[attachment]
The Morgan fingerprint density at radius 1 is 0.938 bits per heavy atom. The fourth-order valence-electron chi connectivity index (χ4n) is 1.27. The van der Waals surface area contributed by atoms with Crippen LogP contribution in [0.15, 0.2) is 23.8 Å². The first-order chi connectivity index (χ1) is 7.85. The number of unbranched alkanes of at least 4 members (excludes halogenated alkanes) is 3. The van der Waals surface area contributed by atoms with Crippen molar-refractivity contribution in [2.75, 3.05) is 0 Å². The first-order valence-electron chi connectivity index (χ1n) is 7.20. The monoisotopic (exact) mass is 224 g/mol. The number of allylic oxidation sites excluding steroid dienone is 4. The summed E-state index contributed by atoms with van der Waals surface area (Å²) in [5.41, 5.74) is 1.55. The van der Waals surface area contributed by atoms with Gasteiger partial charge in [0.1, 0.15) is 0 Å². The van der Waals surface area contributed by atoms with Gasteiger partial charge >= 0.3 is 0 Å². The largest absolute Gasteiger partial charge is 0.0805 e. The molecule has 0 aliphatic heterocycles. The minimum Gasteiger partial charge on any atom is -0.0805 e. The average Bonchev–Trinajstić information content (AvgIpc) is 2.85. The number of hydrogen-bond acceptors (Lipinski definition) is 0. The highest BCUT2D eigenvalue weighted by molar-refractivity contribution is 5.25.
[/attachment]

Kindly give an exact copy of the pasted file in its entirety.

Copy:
The Morgan fingerprint density at radius 1 is 0.938 bits per heavy atom. The fourth-order valence-electron chi connectivity index (χ4n) is 1.27. The van der Waals surface area contributed by atoms with Crippen LogP contribution in [0.15, 0.2) is 23.8 Å². The first-order chi connectivity index (χ1) is 7.85. The number of unbranched alkanes of at least 4 members (excludes halogenated alkanes) is 3. The van der Waals surface area contributed by atoms with Crippen molar-refractivity contribution in [2.75, 3.05) is 0 Å². The first-order valence-electron chi connectivity index (χ1n) is 7.20. The monoisotopic (exact) mass is 224 g/mol. The number of allylic oxidation sites excluding steroid dienone is 4. The summed E-state index contributed by atoms with van der Waals surface area (Å²) in [5.41, 5.74) is 1.55. The van der Waals surface area contributed by atoms with Gasteiger partial charge in [0.1, 0.15) is 0 Å². The van der Waals surface area contributed by atoms with Gasteiger partial charge >= 0.3 is 0 Å². The largest absolute Gasteiger partial charge is 0.0805 e. The molecule has 0 aliphatic heterocycles. The minimum Gasteiger partial charge on any atom is -0.0805 e. The average Bonchev–Trinajstić information content (AvgIpc) is 2.85. The number of hydrogen-bond acceptors (Lipinski definition) is 0. The highest BCUT2D eigenvalue weighted by molar-refractivity contribution is 5.25.